If we go along with Bentham, if healthcare workers being immunized against the flu reduces the rate of patient infection, then it’s simply too bad for those workers who don’t want to be vaccinated: the needs of the many outweigh the needs (or wants) of the few. “It is in the highest tradition of the healing professions to set aside our own self-interests and preferences in the moral imperative to best protect and care for our patients,” says the Mayo Clinic’s Gregory A. Poland, “even if it means accepting some level of self-harm (real or imagined).”
But that’s not typically the American way. For better or for worse, Americans tend to prize their personal freedom more highly than the common good. Our Constitution, after all, is pretty quiet on the subject of individual obligations but explicitly enumerates a bunch of things the government may not do to you. And although employers are a different kettle of fish legally, the feeling is the same: No-one should tell me what to do with my own body.
There is, however, a more specific argument against mandatory flu vaccination. The utilitarian argument in favor of such policies is based on the premise that such practices reduce the rate of infection—but that is a point of contention. One of the organizations that has studied this question is Cochrane, an independent, nonprofit network of researchers, professionals, patients, and caregivers with a stated mission “to promote evidence-informed health decision-making by producing high-quality, relevant, accessible systematic reviews and other synthesized research evidence.” From a 2015 review of five separate studies into the question of whether “vaccinating healthcare workers against influenza reduces the risk of older individuals in long-term care institutions (LTCIs) acquiring influenza infections from healthcare workers,” Cochrane found no reasonable evidence to support the practice, even though it “probably ha[s] a small effect on [reducing] lower respiratory tract infection.”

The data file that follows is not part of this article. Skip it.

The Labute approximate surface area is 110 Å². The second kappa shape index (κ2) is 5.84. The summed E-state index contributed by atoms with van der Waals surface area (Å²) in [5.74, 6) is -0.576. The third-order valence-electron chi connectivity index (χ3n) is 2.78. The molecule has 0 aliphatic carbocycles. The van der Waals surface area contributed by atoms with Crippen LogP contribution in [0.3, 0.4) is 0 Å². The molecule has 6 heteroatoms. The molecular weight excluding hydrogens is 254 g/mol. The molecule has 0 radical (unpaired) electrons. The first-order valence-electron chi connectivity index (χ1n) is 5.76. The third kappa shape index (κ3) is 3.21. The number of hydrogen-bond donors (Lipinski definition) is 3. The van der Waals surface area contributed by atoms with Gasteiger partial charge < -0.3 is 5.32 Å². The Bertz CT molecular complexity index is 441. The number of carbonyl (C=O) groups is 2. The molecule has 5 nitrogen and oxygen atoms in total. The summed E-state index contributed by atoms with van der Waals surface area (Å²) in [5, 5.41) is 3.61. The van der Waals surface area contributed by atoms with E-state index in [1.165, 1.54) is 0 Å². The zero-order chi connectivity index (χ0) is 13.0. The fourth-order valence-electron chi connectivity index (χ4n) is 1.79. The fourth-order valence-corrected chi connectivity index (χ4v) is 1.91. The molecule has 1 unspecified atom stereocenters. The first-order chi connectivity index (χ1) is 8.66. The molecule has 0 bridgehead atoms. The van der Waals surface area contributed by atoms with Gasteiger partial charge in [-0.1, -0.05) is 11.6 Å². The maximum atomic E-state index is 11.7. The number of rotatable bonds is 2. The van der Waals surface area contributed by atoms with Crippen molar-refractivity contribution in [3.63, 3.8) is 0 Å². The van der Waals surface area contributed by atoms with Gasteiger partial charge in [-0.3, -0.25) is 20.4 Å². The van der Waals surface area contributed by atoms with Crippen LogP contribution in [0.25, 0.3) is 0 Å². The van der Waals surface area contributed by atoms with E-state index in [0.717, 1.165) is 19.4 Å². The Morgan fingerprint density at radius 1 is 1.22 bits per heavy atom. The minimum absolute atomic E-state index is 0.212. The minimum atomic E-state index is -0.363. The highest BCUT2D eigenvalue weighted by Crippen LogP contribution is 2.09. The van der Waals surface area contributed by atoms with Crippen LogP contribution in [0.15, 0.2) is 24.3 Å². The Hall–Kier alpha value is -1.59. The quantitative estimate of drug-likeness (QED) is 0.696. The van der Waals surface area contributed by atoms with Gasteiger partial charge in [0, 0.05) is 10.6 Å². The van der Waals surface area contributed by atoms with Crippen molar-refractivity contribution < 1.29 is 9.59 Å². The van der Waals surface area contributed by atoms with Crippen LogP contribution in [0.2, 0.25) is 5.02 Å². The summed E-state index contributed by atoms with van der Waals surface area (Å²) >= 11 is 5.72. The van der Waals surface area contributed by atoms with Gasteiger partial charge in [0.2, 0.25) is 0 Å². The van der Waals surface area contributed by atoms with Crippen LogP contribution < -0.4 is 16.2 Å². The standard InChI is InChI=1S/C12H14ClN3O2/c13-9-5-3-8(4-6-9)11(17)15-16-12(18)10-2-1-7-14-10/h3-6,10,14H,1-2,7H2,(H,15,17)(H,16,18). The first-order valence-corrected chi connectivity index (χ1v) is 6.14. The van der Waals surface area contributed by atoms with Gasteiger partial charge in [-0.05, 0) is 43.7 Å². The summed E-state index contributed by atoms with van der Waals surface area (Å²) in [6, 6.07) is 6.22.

Balancing the common good against issues of individual self-determination and the fact that all vaccinations entail some (usually infinitesimal) degree of risk can be tricky business. Based on the available evidence, it is not certain that the mandating flu vaccination for healthcare workers makes an appreciable difference to patients. Then again, it almost certainly can’t hurt.
About the Author:
Except for a four-month sojourn in Comoros (a small island nation near the northwest of Madagascar), Greggory Moore has lived his entire life in Southern California. Currently he resides in Long Beach, CA, where he engages in a variety of activities, including playing in the band MOVE, performing as a member of RIOTstage, and, of course, writing.
His work has appeared in the Los Angeles Times, OC Weekly, Daily Kos, the Long Beach Post, Random Lengths News, The District Weekly, GreaterLongBeach.com, and a variety of academic and literary journals. HIs first novel, The Use of Regret, was published in 2011, and he is currently at work on his follow-up. For more information: greggorymoore.com